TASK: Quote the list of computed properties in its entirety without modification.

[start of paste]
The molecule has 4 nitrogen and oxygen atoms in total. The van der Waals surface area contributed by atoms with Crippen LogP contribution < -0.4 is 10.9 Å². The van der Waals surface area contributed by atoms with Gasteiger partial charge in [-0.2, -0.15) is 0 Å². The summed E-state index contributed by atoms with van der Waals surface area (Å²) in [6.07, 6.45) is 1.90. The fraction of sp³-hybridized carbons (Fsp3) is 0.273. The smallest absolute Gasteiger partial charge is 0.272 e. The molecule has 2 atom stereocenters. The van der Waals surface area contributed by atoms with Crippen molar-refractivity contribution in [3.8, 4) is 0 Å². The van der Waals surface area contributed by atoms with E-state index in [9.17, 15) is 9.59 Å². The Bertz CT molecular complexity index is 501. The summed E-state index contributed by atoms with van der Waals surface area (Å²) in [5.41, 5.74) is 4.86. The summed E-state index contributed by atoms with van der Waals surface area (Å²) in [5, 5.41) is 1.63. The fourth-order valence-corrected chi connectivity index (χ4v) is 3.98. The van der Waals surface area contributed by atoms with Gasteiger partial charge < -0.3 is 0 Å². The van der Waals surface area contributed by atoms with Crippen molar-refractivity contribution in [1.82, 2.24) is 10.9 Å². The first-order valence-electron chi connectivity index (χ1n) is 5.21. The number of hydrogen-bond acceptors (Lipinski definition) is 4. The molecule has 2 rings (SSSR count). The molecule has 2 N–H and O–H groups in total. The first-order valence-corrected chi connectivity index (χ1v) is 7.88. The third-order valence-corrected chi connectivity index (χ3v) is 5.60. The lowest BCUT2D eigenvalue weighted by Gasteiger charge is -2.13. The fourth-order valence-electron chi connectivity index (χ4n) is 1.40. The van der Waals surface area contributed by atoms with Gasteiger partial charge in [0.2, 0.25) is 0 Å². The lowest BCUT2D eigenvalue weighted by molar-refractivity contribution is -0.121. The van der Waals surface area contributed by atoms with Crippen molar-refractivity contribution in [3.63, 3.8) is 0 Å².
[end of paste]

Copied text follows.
The molecule has 4 nitrogen and oxygen atoms in total. The van der Waals surface area contributed by atoms with Crippen LogP contribution < -0.4 is 10.9 Å². The van der Waals surface area contributed by atoms with Gasteiger partial charge in [-0.2, -0.15) is 0 Å². The summed E-state index contributed by atoms with van der Waals surface area (Å²) in [6.07, 6.45) is 1.90. The fraction of sp³-hybridized carbons (Fsp3) is 0.273. The smallest absolute Gasteiger partial charge is 0.272 e. The molecule has 2 atom stereocenters. The van der Waals surface area contributed by atoms with Crippen molar-refractivity contribution in [3.8, 4) is 0 Å². The van der Waals surface area contributed by atoms with E-state index in [9.17, 15) is 9.59 Å². The Bertz CT molecular complexity index is 501. The summed E-state index contributed by atoms with van der Waals surface area (Å²) in [5.41, 5.74) is 4.86. The summed E-state index contributed by atoms with van der Waals surface area (Å²) in [5, 5.41) is 1.63. The fourth-order valence-corrected chi connectivity index (χ4v) is 3.98. The van der Waals surface area contributed by atoms with Gasteiger partial charge < -0.3 is 0 Å². The van der Waals surface area contributed by atoms with Crippen molar-refractivity contribution in [1.82, 2.24) is 10.9 Å². The first-order valence-electron chi connectivity index (χ1n) is 5.21. The number of hydrogen-bond acceptors (Lipinski definition) is 4. The molecule has 2 rings (SSSR count). The molecule has 2 N–H and O–H groups in total. The first-order valence-corrected chi connectivity index (χ1v) is 7.88. The third-order valence-corrected chi connectivity index (χ3v) is 5.60. The lowest BCUT2D eigenvalue weighted by Gasteiger charge is -2.13. The fourth-order valence-electron chi connectivity index (χ4n) is 1.40. The van der Waals surface area contributed by atoms with Gasteiger partial charge in [0.2, 0.25) is 0 Å². The lowest BCUT2D eigenvalue weighted by molar-refractivity contribution is -0.121. The van der Waals surface area contributed by atoms with Crippen molar-refractivity contribution in [3.63, 3.8) is 0 Å².